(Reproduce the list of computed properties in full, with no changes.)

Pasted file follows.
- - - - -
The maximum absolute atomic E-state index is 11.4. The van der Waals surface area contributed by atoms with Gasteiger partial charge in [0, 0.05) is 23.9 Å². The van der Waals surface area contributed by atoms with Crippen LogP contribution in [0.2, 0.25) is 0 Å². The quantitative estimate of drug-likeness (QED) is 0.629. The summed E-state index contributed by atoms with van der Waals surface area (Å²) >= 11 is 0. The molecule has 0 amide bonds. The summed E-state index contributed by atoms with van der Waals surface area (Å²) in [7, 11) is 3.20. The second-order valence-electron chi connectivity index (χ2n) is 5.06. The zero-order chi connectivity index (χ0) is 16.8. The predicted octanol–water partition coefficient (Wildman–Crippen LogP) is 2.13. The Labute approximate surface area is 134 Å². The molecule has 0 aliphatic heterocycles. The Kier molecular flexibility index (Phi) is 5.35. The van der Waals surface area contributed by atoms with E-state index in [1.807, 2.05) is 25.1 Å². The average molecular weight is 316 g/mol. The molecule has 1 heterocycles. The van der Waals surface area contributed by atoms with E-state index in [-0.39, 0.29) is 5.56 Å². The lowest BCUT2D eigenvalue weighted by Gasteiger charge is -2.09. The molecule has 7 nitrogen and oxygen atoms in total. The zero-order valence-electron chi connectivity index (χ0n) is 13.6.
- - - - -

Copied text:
The maximum absolute atomic E-state index is 11.4. The van der Waals surface area contributed by atoms with Gasteiger partial charge in [0, 0.05) is 23.9 Å². The van der Waals surface area contributed by atoms with Crippen LogP contribution in [0.2, 0.25) is 0 Å². The quantitative estimate of drug-likeness (QED) is 0.629. The summed E-state index contributed by atoms with van der Waals surface area (Å²) >= 11 is 0. The molecule has 0 amide bonds. The summed E-state index contributed by atoms with van der Waals surface area (Å²) in [7, 11) is 3.20. The second-order valence-electron chi connectivity index (χ2n) is 5.06. The zero-order chi connectivity index (χ0) is 16.8. The predicted octanol–water partition coefficient (Wildman–Crippen LogP) is 2.13. The Labute approximate surface area is 134 Å². The molecule has 0 aliphatic heterocycles. The Kier molecular flexibility index (Phi) is 5.35. The van der Waals surface area contributed by atoms with E-state index in [1.807, 2.05) is 25.1 Å². The average molecular weight is 316 g/mol. The molecule has 1 heterocycles. The van der Waals surface area contributed by atoms with E-state index in [-0.39, 0.29) is 5.56 Å². The lowest BCUT2D eigenvalue weighted by Gasteiger charge is -2.09. The molecule has 7 nitrogen and oxygen atoms in total. The zero-order valence-electron chi connectivity index (χ0n) is 13.6.